Reflexivity, Sociology and the Rural-Urban Distinction in Marx, Tonnies and Weber
Bonner, Kieran, The Canadian Review of Sociology and Anthropology
a . . . disquieting quality of modernism: its taste for appropriating or redeeming otherness, for constituting non-Western arts in its own image, for discovering universal, ahistorical "human" capacities. (Clifford, 1988: 193)
As we readily recognize from media coverage, the urban-rural distinction is alive in popular imagination. Television programs such as North of 60, Picket Fences, NYPD Blue and E.R. display a contrast in ways of living which rural and urban settings are said to represent. The debate in the Canadian parliament on the gun registration bill (1995) was said to have been organized on rural-urban lines. Surveys (e.g., Yerxa, 1992) and popular radio programs (such the CBC's Morningside) claim that a rural setting is often preferred for the superior "quality of life" it offers and for being a good place to raise children.(1)
The urban-rural debate has long been addressed in sociology. Yet, despite its place in popular culture, as a concept, the distinction is said to be sociologically irrelevant, at least according to Pahl (1968) and Gans (1968). The globalization (Giddens, 1991) and the mediatization (Meyrowitz, 1985) of modern society seem to have made the distinctions developed by the sociologists in the late nineteenth century irrelevant for the late twentieth century. Is the urban-rural distinction a modernist conceptualization which now has no relevance in these so-called postmodern times?
In this paper I will show that by making use of contemporary developments in sociology (phenomenology, hermeneutics, poststructuralism and dialectical analysis), the classic contributions of Marx, Tonnies and Weber can be analysed to show the way they participate in and foreshadow the modern and post-modern debate. The paper also argues that the most important contribution of contemporary theoretical developments to sociology is the recognition of the importance of the need to include reflexivity in the process of inquiry. This article, therefore, demonstrates how contemporary theoretical developments can be used to help understand the meaning that the urban-rural distinction had for Marx, Tonnies and Weber. Though written from a standpoint of familiarity with interpretive sociology (a familiarity shared by many Canadian sociologists), the subject matter (the classical tradition and the urban-rural debate) and the point (the need for reflexive sociology) are of concern for the whole tradition.(2)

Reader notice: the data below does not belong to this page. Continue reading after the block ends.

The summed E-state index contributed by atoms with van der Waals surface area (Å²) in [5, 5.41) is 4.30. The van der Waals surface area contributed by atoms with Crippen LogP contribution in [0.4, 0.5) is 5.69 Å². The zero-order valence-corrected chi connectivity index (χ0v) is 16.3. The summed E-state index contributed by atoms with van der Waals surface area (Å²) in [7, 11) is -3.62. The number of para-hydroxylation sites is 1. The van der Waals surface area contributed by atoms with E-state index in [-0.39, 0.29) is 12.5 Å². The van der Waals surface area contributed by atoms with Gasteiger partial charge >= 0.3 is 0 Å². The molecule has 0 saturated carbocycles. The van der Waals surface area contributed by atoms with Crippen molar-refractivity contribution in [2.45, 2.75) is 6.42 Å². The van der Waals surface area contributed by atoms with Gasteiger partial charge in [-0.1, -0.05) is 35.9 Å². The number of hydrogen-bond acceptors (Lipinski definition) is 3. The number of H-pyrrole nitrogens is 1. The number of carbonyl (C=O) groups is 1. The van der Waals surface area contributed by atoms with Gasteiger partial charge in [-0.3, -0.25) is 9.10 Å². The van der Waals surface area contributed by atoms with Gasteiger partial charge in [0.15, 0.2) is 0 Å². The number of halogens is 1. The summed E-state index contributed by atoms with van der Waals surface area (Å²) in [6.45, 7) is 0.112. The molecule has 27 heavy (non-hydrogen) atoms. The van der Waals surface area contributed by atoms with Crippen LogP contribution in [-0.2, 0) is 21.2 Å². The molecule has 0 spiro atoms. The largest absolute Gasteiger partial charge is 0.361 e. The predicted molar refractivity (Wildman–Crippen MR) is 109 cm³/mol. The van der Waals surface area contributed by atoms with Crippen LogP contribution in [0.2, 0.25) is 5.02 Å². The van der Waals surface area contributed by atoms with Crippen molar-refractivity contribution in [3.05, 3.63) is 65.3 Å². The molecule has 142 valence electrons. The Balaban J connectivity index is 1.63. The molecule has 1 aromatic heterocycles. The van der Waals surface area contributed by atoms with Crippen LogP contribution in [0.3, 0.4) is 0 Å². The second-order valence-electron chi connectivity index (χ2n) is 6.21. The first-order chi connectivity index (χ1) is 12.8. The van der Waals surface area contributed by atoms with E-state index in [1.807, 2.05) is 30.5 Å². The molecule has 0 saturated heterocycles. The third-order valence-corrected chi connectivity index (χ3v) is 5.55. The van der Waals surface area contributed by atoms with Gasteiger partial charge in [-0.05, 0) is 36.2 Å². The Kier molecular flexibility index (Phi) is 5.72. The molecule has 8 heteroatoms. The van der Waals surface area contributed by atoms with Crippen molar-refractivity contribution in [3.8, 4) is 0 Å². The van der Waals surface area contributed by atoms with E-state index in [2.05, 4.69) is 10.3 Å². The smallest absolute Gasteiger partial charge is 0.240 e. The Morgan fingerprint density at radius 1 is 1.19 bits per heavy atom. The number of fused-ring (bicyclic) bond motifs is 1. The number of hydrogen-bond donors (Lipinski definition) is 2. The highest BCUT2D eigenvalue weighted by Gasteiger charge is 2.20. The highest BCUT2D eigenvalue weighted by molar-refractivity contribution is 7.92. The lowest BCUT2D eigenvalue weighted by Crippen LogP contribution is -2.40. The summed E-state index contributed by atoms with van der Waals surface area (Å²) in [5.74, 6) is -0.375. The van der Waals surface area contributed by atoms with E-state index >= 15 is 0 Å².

While distinctions between city and country are almost as old as Western culture itself (Williams, 1973), it is the rise of modernity in general and of the Industrial Revolution in particular which generated the sociological debate about the positive and/or negative consequences of this new development. As Sennett remarks, "up to the time of the Industrial Revolution, the city was taken by most social thinkers to be the image of society itself, and not some special, unique form of society" (1969: 3). The country, whether in its pastoral (Theocritus) or agricultural (Hesiod) representation, was synonymous with nature, i.e., the fertility of spring and summer in contrast to the barrenness and accident of winter (Williams, 1973: 13-34). The rapid changes in society brought on by the Industrial Revolution focussed and organized the theorizing and research concerning urban-rural differences. In particular, the drastic shift in population from rural to urban centres meant that within a period of 100 years, many societies, that had been demographically rural for centuries, became demographically urban.(3) In turn, this change challenged social theorists to reflect on the meaning and influence of urban and rural social organization. For social theorists who sought to understand the transformation in urban and rural life initiated by the industrial revolution, the urban-rural distinction no longer referenced the difference between corruptness of society and the purity of nature (Rousseau) but rather presented social theorists with two different kinds of social organization. …